turkish chess : the invisible hand

… a ghost in the machine that plays chess…Does God play chess with the universe? And how does one figure in the future’s future? Walter Benjamin called the future, “the small gate in time through which the messiah might enter.” The game was rigged. It was a hoax. Inside was a hunchback expert chess player whom Benjamin likened to theology: small and ugly and to be kept out of sight and the puppet represented historical materialism or as Zizek said, ideology. But, if there was complicity with this “machine” that conceptually is to win all the time, what is our view of the future, and how does the machine change that view? The subject is exposed to a concrete situation and a universalized counterpart, but fails to reconcile the two. …

--- Poe:Perhaps no exhibition of the kind has ever elicited so general attention as the Chess-Player of Maelzel. Wherever seen it has been an object of intense curiosity, to all persons who think. Yet the question of its modus operandi is still undetermined. Nothing has been written on this topic which can be considered as decisive — and accordingly we find every where men of mechanical genius, of great general acuteness, and discriminative understanding, who make no scruple in pronouncing the Automaton a pure machine, unconnected with human agency in its movements, and consequently, beyond all comparison, the most astonishing of the inventions of mankind. And such it would undoubtedly be, were they right in their supposition. Assuming this hypothesis, it would be grossly absurd to compare with the Chess-Player, any similar thing of either modern or ancient days. Yet there have been many and wonderful automata. In Brewster’s Letters on Natural Magic, we have an account of the most remarkable....---http://www.eapoe.org/works/essays/maelzel.htm image:http://hightechhistory.com/2011/04/21/a-history-of-computer-chess-%E2%80%93-from-the-mechanical-turk-to-%E2%80%9Cdeep-blue%E2%80%9D/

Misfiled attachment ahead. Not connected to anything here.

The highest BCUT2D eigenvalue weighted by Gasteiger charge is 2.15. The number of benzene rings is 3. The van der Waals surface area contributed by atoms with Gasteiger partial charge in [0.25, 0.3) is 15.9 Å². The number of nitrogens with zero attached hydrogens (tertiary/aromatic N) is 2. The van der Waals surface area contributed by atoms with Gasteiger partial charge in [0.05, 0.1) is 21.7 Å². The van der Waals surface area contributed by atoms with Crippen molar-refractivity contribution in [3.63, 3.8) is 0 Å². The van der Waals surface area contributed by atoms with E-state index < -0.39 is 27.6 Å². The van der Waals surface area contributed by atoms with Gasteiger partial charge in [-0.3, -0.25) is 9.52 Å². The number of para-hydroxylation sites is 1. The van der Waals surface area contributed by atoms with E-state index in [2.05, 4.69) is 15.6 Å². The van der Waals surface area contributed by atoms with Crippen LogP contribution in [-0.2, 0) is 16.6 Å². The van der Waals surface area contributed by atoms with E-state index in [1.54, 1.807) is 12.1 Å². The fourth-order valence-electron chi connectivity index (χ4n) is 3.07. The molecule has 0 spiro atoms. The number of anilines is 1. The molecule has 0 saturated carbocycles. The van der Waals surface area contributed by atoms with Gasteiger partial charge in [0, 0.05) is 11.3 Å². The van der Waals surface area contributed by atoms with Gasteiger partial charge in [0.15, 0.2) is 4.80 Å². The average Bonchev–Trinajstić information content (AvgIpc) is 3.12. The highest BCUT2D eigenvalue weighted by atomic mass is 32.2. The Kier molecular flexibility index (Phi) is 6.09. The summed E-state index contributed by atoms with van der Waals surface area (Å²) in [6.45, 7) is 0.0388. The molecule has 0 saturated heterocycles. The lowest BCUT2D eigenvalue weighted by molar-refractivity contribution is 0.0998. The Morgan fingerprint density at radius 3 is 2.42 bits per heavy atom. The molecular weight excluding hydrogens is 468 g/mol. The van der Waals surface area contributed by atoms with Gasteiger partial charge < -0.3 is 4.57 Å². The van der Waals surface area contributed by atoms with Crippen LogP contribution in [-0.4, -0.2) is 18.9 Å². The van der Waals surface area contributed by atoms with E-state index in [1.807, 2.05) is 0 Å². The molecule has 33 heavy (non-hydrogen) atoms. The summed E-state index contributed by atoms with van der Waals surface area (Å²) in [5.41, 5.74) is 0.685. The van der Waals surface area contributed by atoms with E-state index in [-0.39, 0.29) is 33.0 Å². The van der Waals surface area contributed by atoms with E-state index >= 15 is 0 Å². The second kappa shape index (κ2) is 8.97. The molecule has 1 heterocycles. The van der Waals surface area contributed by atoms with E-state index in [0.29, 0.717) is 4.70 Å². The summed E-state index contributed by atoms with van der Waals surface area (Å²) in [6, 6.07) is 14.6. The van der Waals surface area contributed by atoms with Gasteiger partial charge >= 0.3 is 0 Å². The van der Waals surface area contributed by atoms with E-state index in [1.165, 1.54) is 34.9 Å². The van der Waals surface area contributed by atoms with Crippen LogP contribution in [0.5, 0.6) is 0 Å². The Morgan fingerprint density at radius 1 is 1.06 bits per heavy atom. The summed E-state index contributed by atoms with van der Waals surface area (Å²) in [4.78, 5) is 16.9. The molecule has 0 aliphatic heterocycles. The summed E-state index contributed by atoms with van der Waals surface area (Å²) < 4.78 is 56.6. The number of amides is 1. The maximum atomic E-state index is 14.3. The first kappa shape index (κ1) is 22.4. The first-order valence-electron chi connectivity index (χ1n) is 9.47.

…However, in one of his very late texts, he presents the image of an intellectual apparatus, Maelzel’s chess-playing “mechanical Turk,” with theology hidden inside, working the controls and winning the games. Either way, there was covert work on theology in concepts like mimesis and the nonsensuous similarity; but whether it was a rewriting of initial, theological ideas in new critical register, or a covert enacting of theology, remains an ongoing debate.) “On Language as Such and the Language of Man” is a document about the enigmatic multiplicity of words and languages, argued from a youthful “theological” perspective — theological, that is, in that the idea of God plays a prominent role, not that it is argued in a truly theological manner (in the way that can be seen in Scholem, for example, to say nothing of entire theologians like Buber or Barth):…